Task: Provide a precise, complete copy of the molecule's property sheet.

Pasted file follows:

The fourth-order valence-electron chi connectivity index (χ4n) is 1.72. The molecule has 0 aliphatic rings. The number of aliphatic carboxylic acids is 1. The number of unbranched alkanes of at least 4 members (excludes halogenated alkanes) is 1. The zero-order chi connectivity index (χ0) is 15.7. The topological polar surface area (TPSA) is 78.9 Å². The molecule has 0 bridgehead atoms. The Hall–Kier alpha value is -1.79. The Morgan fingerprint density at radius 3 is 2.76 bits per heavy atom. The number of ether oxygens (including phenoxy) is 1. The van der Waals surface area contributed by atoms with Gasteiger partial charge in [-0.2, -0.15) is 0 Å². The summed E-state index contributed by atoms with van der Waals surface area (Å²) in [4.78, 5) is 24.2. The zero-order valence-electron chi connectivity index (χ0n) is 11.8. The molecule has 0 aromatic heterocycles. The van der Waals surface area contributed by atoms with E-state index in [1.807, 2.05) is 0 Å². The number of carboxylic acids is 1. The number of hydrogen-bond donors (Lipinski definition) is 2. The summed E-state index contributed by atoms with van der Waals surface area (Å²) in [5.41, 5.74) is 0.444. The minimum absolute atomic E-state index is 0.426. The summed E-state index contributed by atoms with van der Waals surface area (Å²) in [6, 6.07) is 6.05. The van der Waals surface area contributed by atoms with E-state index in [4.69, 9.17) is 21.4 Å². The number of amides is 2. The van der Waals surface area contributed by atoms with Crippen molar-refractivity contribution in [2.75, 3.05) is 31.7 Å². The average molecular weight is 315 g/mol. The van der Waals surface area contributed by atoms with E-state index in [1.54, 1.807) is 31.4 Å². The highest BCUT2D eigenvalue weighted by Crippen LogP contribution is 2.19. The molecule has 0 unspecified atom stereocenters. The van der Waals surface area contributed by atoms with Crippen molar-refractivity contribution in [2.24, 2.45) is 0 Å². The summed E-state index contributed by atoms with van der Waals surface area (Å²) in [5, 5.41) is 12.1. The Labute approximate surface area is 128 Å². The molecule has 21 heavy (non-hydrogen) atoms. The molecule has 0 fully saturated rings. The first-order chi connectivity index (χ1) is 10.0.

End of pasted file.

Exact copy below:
The fourth-order valence-electron chi connectivity index (χ4n) is 1.72. The molecule has 0 aliphatic rings. The number of aliphatic carboxylic acids is 1. The number of unbranched alkanes of at least 4 members (excludes halogenated alkanes) is 1. The zero-order chi connectivity index (χ0) is 15.7. The topological polar surface area (TPSA) is 78.9 Å². The molecule has 0 bridgehead atoms. The Hall–Kier alpha value is -1.79. The Morgan fingerprint density at radius 3 is 2.76 bits per heavy atom. The number of ether oxygens (including phenoxy) is 1. The van der Waals surface area contributed by atoms with Gasteiger partial charge in [-0.2, -0.15) is 0 Å². The summed E-state index contributed by atoms with van der Waals surface area (Å²) in [4.78, 5) is 24.2. The zero-order valence-electron chi connectivity index (χ0n) is 11.8. The molecule has 0 aromatic heterocycles. The van der Waals surface area contributed by atoms with E-state index in [1.807, 2.05) is 0 Å². The number of carboxylic acids is 1. The number of hydrogen-bond donors (Lipinski definition) is 2. The summed E-state index contributed by atoms with van der Waals surface area (Å²) in [5.41, 5.74) is 0.444. The minimum absolute atomic E-state index is 0.426. The summed E-state index contributed by atoms with van der Waals surface area (Å²) in [6, 6.07) is 6.05. The van der Waals surface area contributed by atoms with E-state index in [4.69, 9.17) is 21.4 Å². The number of amides is 2. The van der Waals surface area contributed by atoms with Crippen molar-refractivity contribution in [2.75, 3.05) is 31.7 Å². The average molecular weight is 315 g/mol. The van der Waals surface area contributed by atoms with E-state index in [1.54, 1.807) is 31.4 Å². The highest BCUT2D eigenvalue weighted by Crippen LogP contribution is 2.19. The molecule has 0 unspecified atom stereocenters. The van der Waals surface area contributed by atoms with Crippen molar-refractivity contribution in [2.24, 2.45) is 0 Å². The summed E-state index contributed by atoms with van der Waals surface area (Å²) in [5, 5.41) is 12.1. The Labute approximate surface area is 128 Å². The molecule has 21 heavy (non-hydrogen) atoms. The molecule has 0 fully saturated rings. The first-order chi connectivity index (χ1) is 10.0.